Having your Virginia unemployment benefits denied can be a stressful and frustrating experience, especially if it was due to a small oversight or error.
We have compiled helpful information, hints, and tips about appealing an unemployment benefits denial in Virginia on this website and FAQs and our free guide.
Learn more about this process in Virginia by reading below, checking out our Virginia FAQs, and reading our free guide.
What if I Have Been Denied Unemployment Benefits in Virginia?
If the Virginia Employment Commission has denied unemployment benefits, it is often the result of an error in filling out the application. Any incorrect wages, dates, or contacts could result in an automatic denial. Another common reason applicants are denied unemployment is when an employer reports that the applicant was fired for good cause. If that happens, the employer must provide evidence that the candidate lost his or her job because of misconduct. In this case, the petitioner can file an unemployment denial appeal, and provide evidence that he or she was unjustly fired. If you have your unemployment compensation benefits denied because of some other error on the part of the VEC, you may still have to appeal and simply bring the correct information. Remember to keep filing a weekly certification to prevent losing benefits that would accrue during the appeal process.
Other frequent reasons candidates are denied unemployment in VA are:
- Insufficient earnings for the base period.
- Not having an accurate record of wages.
- Not responding to a job referral.
- Not responding to the VEC office for an eligibility review.
- Not correctly filling out information like social security number.
Can I Appeal in Case of Wrongful Termination in Virginia?
Allegations of wrongful termination can be appealed if the employer is unwilling to admit error.
Are There Any Exceptions the Case of Wrongful Termination in Virginia?
Truck drivers can be terminated for either a single reason or for repeated incidents. The judge will provide an exception for VA unemployment insurance benefits if an applicant was fired for a single, relatively minor issue, compared to if it was for a repeated or severe issue. If the only incident was that the employee created large financial loss for the employer through negligence, this would not be considered misconduct or grounds for denial of unemployment benefits.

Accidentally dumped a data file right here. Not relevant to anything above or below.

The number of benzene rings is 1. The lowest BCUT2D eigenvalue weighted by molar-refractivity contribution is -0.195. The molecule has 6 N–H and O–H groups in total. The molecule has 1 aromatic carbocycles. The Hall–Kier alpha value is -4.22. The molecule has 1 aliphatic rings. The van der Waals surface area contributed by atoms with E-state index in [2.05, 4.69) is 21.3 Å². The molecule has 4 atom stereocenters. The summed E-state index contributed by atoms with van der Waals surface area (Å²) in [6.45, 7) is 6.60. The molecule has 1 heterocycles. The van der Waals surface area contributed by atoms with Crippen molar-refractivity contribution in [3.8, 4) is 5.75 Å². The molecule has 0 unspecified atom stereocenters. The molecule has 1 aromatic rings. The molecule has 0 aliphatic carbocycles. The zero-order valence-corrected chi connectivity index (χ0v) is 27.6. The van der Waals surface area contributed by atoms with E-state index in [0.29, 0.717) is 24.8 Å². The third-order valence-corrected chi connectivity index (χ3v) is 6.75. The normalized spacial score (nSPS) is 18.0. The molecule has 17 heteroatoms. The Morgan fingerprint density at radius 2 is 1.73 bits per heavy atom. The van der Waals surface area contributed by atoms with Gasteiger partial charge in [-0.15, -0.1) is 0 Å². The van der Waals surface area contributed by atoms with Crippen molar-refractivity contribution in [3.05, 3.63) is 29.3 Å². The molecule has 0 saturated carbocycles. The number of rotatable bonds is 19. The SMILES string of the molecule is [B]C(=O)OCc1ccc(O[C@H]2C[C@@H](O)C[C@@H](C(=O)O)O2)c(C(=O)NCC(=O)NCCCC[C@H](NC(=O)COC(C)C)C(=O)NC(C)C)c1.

What Can I Do if Unemployment Denied Benefits in Virginia?
If a petitioner gets unemployment compensation benefits denied, he or she has the right to file an appeal to the Virginia Employment Commission, which will provide an impartial hearing. The unemployment denial appeal must be filed with the Administrative Law Division of the VEC by mail, fax, or in-person at a regional office.
The candidate must include personal information and the reason for filing the appeal. Furthermore, he or she will have the opportunity to present evidence and witnesses to the Appeals Examiner judge at the hearing.
What Happens After I File?
After filing the denial appeal, an applicant will receive a notice of the hearing date and the specific reasons for the unemployment claim denial. It is important for claimants to keep filing for unemployment insurance benefits weekly, as failure to do so could result in the loss of benefits. Candidates will lose eligibility automatically if they wait over 28 days to file any weekly request or register with any program, as instructed by the VEC.
How Will the Hearing Take Place?
The Appeals Examiner’s hearing will take place by telephone conference call. However, an applicant may request the Virginia unemployment denial appeal hearing to be conducted in person if he or she notifies the VEC before the date of the hearing. Otherwise, the hearing will take place over the telephone. It is a good idea to notify any witnesses you have requested to be available during the hearing for a phone call.
Do I Need to Hire an Attorney?
All unemployment insurance appeal hearings are designed to offer an impartial arena for the evidence to be brought forth and analyzed by a judge who specializes in unemployment law. While a petitioner is not required to seek legal counsel, he or she has the right to hire an attorney to further appeal the Appeals Examiner’s decision in a higher court.
Last Updated: March 1, 2023